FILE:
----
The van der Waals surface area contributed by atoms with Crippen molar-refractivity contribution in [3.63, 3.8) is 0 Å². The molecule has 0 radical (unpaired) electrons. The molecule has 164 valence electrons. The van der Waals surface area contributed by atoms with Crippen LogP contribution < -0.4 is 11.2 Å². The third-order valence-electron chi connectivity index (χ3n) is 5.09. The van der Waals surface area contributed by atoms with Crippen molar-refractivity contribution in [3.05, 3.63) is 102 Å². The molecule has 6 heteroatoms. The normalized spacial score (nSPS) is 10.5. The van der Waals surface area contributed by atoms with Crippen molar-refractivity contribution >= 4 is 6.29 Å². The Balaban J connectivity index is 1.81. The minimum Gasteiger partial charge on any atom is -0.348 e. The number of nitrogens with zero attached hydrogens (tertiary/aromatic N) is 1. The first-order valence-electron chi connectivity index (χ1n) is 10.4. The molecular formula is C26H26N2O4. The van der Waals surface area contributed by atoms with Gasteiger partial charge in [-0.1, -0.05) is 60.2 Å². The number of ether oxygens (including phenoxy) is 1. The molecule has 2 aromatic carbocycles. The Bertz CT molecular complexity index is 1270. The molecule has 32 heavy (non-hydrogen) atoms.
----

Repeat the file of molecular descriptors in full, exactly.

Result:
The van der Waals surface area contributed by atoms with Crippen molar-refractivity contribution in [3.63, 3.8) is 0 Å². The molecule has 0 radical (unpaired) electrons. The molecule has 164 valence electrons. The van der Waals surface area contributed by atoms with Crippen LogP contribution < -0.4 is 11.2 Å². The third-order valence-electron chi connectivity index (χ3n) is 5.09. The van der Waals surface area contributed by atoms with Crippen molar-refractivity contribution in [3.05, 3.63) is 102 Å². The molecule has 6 heteroatoms. The normalized spacial score (nSPS) is 10.5. The van der Waals surface area contributed by atoms with Crippen molar-refractivity contribution >= 4 is 6.29 Å². The Balaban J connectivity index is 1.81. The minimum Gasteiger partial charge on any atom is -0.348 e. The number of nitrogens with zero attached hydrogens (tertiary/aromatic N) is 1. The first-order valence-electron chi connectivity index (χ1n) is 10.4. The molecular formula is C26H26N2O4. The van der Waals surface area contributed by atoms with Gasteiger partial charge in [-0.1, -0.05) is 60.2 Å². The number of ether oxygens (including phenoxy) is 1. The molecule has 2 aromatic carbocycles. The Bertz CT molecular complexity index is 1270. The molecule has 32 heavy (non-hydrogen) atoms.